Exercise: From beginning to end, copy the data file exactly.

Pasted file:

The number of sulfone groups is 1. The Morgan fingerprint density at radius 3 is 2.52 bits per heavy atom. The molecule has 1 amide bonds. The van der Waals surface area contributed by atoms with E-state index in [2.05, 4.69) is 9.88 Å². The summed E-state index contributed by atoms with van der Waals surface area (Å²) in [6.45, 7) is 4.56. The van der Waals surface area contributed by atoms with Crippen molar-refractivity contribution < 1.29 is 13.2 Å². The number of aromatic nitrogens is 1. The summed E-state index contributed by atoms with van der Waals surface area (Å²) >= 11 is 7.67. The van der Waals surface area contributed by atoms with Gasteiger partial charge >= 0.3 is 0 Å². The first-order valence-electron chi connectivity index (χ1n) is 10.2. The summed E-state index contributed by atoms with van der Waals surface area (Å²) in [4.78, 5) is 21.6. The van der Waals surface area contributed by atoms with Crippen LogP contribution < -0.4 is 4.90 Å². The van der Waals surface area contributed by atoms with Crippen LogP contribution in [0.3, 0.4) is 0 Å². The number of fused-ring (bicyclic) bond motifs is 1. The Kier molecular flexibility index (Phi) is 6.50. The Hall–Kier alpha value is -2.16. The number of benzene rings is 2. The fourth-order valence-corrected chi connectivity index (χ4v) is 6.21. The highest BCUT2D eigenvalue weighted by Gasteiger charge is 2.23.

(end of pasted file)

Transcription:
The number of sulfone groups is 1. The Morgan fingerprint density at radius 3 is 2.52 bits per heavy atom. The molecule has 1 amide bonds. The van der Waals surface area contributed by atoms with E-state index in [2.05, 4.69) is 9.88 Å². The summed E-state index contributed by atoms with van der Waals surface area (Å²) in [6.45, 7) is 4.56. The van der Waals surface area contributed by atoms with Crippen molar-refractivity contribution < 1.29 is 13.2 Å². The number of aromatic nitrogens is 1. The summed E-state index contributed by atoms with van der Waals surface area (Å²) >= 11 is 7.67. The van der Waals surface area contributed by atoms with Gasteiger partial charge >= 0.3 is 0 Å². The first-order valence-electron chi connectivity index (χ1n) is 10.2. The summed E-state index contributed by atoms with van der Waals surface area (Å²) in [4.78, 5) is 21.6. The van der Waals surface area contributed by atoms with Crippen LogP contribution < -0.4 is 4.90 Å². The van der Waals surface area contributed by atoms with Crippen LogP contribution in [0.3, 0.4) is 0 Å². The number of fused-ring (bicyclic) bond motifs is 1. The Kier molecular flexibility index (Phi) is 6.50. The Hall–Kier alpha value is -2.16. The number of benzene rings is 2. The fourth-order valence-corrected chi connectivity index (χ4v) is 6.21. The highest BCUT2D eigenvalue weighted by Gasteiger charge is 2.23.